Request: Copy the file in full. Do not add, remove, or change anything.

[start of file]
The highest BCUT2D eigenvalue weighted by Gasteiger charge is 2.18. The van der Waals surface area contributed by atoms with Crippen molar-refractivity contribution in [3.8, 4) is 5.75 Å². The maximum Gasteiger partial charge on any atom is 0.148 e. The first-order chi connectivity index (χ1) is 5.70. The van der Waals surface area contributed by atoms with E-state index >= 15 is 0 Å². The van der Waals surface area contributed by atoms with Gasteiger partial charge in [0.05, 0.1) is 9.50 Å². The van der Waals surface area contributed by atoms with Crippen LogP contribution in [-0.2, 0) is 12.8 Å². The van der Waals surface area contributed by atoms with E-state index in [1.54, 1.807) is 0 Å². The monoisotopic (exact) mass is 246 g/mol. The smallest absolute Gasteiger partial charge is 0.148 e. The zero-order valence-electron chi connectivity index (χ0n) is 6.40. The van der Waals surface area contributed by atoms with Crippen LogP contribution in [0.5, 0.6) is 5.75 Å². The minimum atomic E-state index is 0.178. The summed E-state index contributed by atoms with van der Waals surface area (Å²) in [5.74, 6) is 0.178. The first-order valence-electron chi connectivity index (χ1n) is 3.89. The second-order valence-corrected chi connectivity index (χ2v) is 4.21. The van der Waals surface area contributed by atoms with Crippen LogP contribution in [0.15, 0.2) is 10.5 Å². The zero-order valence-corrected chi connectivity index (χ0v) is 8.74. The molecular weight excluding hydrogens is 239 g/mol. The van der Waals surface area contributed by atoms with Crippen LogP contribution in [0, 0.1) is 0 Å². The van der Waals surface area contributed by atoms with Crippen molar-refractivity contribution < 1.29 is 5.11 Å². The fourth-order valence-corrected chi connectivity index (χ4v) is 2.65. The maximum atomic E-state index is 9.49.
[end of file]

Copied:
The highest BCUT2D eigenvalue weighted by Gasteiger charge is 2.18. The van der Waals surface area contributed by atoms with Crippen molar-refractivity contribution in [3.8, 4) is 5.75 Å². The maximum Gasteiger partial charge on any atom is 0.148 e. The first-order chi connectivity index (χ1) is 5.70. The van der Waals surface area contributed by atoms with E-state index >= 15 is 0 Å². The van der Waals surface area contributed by atoms with Gasteiger partial charge in [0.05, 0.1) is 9.50 Å². The van der Waals surface area contributed by atoms with Crippen LogP contribution in [-0.2, 0) is 12.8 Å². The van der Waals surface area contributed by atoms with E-state index in [1.54, 1.807) is 0 Å². The monoisotopic (exact) mass is 246 g/mol. The smallest absolute Gasteiger partial charge is 0.148 e. The zero-order valence-electron chi connectivity index (χ0n) is 6.40. The van der Waals surface area contributed by atoms with Crippen LogP contribution in [0.5, 0.6) is 5.75 Å². The minimum atomic E-state index is 0.178. The summed E-state index contributed by atoms with van der Waals surface area (Å²) in [5.74, 6) is 0.178. The first-order valence-electron chi connectivity index (χ1n) is 3.89. The second-order valence-corrected chi connectivity index (χ2v) is 4.21. The van der Waals surface area contributed by atoms with Crippen LogP contribution in [0.15, 0.2) is 10.5 Å². The zero-order valence-corrected chi connectivity index (χ0v) is 8.74. The molecular weight excluding hydrogens is 239 g/mol. The van der Waals surface area contributed by atoms with Crippen LogP contribution in [0, 0.1) is 0 Å². The van der Waals surface area contributed by atoms with Crippen molar-refractivity contribution < 1.29 is 5.11 Å². The fourth-order valence-corrected chi connectivity index (χ4v) is 2.65. The maximum atomic E-state index is 9.49.